At 31kms we stopped at a village called Hampton and at a little local information hut the nice old lady on duty gave us water. I asked her about the road to Esk and she said, “Oh – it’s a very winding road,” like she thought it was almost impassable to bikes, “And there’s lots of motorbikes!” She also said there was a detour because the road was closed at Ravensbourne National Park. I think she also mentioned a landslide had taken the road out but I immediately forgot that when I asked if the detour was sealed and how much extra road we needed to take. She said the detour road was narrow, but sealed and only added another kilometre or so.

“No biggie,” I thought.


Scotty shoving newspaper down his jersey to keep him warm on the descent. So pro!

It was straight down from here and at the bottom I managed to successfully eat a gel while riding. The last time I attempted this I failed and the gel got all over my hands, then all over the handlebars and made everything sticky and generally – shit.



And then we came upon the detour and looking left the road just went stupidly up. “Oh great,” I thought. And Shirts was like – let’s just take the road. If we get a bit of gravel – big deal. Right? Scott and Ryan had by now decided to hit the hill and I turned into it and then went, “Fuck this,” and shouted up, “Meet you where it joins up”.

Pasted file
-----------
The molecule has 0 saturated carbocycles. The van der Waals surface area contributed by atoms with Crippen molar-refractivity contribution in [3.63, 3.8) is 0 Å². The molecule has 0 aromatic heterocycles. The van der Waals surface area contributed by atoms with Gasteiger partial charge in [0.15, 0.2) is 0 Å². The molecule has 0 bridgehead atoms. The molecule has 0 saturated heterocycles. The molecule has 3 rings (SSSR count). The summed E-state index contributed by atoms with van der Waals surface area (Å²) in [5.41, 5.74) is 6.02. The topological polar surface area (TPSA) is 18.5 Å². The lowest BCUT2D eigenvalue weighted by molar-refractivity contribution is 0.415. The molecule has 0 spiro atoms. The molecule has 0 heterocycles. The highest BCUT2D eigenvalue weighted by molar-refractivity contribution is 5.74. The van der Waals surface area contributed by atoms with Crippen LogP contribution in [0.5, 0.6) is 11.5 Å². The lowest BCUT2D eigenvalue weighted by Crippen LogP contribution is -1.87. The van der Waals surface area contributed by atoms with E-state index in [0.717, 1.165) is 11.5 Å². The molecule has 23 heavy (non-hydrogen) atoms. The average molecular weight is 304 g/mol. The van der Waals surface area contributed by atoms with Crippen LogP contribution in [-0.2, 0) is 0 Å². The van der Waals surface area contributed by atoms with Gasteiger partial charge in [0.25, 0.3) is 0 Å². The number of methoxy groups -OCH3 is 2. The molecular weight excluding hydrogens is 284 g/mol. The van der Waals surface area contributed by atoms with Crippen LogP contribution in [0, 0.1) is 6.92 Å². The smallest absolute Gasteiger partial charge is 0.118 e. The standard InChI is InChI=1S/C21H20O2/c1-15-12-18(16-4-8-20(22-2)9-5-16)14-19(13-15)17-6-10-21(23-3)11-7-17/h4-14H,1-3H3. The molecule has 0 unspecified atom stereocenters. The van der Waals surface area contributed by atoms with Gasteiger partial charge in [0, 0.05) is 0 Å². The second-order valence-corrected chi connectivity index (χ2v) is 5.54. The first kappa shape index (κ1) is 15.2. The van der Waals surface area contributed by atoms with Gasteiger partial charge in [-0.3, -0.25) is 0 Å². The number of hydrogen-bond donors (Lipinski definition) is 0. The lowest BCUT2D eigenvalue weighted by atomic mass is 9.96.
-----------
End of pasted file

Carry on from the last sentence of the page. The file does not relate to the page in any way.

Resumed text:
I agreed with Shirts. The “road closed” sign didn’t look that convincing when it had a “local traffic only” sign attached to it as well. It was worth the risk. If we had to turn back it was only a kilometre or so wasted. Then we looked back and Scott and Ryan had changed their mind and were following us. But then there was another “ROAD CLOSED” sign which looked far more serious – especially when the road beyond was covered in dirt. “Oh yeah. I remember the old lady saying something about a landslide now.”


We paused wondering what to do looking down the road. I decided to have a look and rolled very carefully down. What bitumen was left was covered in rocks and sticks and mud. After maybe 600m the road just ended. Like, the road was literally missing. Cut in half by a flood I imagined.

“Shit.” From what I could see it looked like the only way to cross would involve getting our feet wet. I dropped the bike and walked down some more to investigate and to my surprise I realised there was a way across. I walked back to the bike and the crew were just rolling in and relayed the news. But we couldn’t even see where the road picked up again on the other side. There was this bunch of fallen trees and I just guessed that was where the road was.